Con as Bubble-Squared

Written: Monday, February 3, 2014

We’ve all heard about the Lawrence Bubble–it’s one of those terms that gets thrown around casually at Lawrence, like Lawrence Difference (e.g. #lawrencedifference). It describes a condition experienced by Lawrentians who, while spending several days without sleep to write a paper or prepare for a recital, become impervious to any news of the outside world: What? The Super Bowl was yesterday? Oh, how did the Packers do?


I’ve been thinking lately about how the Conservatory is sometimes a bubble-within-a-bubble. Bubble-Squared. Twice sheltered by the practice room and by the Lawrence campus, student musicians practice away with little-to-no idea about how their efforts will contribute to their communities and the world beyond their usual lessons, recitals, and competitions.

Think about it. The music that you work so hard to create is beautiful, valuable, and worth listening to. But have you thought about who’s listening? We have the benefit (more like a protective bubble, a la Bubble Boy) of required events, free recital programs, and studio mates who have to attend your recital–or else face a lower grade.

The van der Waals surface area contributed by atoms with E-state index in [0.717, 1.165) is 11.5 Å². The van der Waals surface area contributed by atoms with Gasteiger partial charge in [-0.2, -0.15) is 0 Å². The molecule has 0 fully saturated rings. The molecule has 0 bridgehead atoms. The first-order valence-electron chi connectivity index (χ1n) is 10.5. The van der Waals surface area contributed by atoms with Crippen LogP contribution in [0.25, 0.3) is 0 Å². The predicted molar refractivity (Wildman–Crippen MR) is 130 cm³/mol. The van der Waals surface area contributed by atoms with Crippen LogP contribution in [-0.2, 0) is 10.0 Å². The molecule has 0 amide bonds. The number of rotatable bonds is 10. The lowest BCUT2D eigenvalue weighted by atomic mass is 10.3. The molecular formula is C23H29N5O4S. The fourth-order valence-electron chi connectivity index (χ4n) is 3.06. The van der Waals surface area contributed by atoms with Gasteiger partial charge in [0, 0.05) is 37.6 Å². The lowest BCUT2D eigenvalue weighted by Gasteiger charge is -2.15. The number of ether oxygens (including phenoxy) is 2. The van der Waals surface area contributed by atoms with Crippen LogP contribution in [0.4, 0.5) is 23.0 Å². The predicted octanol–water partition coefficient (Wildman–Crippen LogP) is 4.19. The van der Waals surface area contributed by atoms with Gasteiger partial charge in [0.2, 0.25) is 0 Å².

Fellow Lawrence musicians–once you graduate and leave the Lawrence Bubble, no one will be required to go to your recital. People would probably much prefer watching TV or chewing bubble gum to sitting through an hour of your music after a full-day’s work.

But don’t despair. Your music is valuable and worth listening to, and maybe even worth paying for. So make sure you convey that value to potential audience members. And make sure you do it well.

For starters, check out this post from The Bulletproof Musician:



Written: Sunday, January 26, 2014

I am a passionate pianist. For me, there is no other way to make music. The hundreds of hours spent in a practice room–working out the musical details, phrasing and choreography of a piece of music–culminate not in the hour of a recital, but in the moment of performance, in the phenomenon of translating one’s self into vibrations in the air made by an instrument to reach the ears, minds, hearts of an audience. That’s music.

I seek to understand music and society, and how their interaction builds community, enhances life, reveals truths and creates meaning.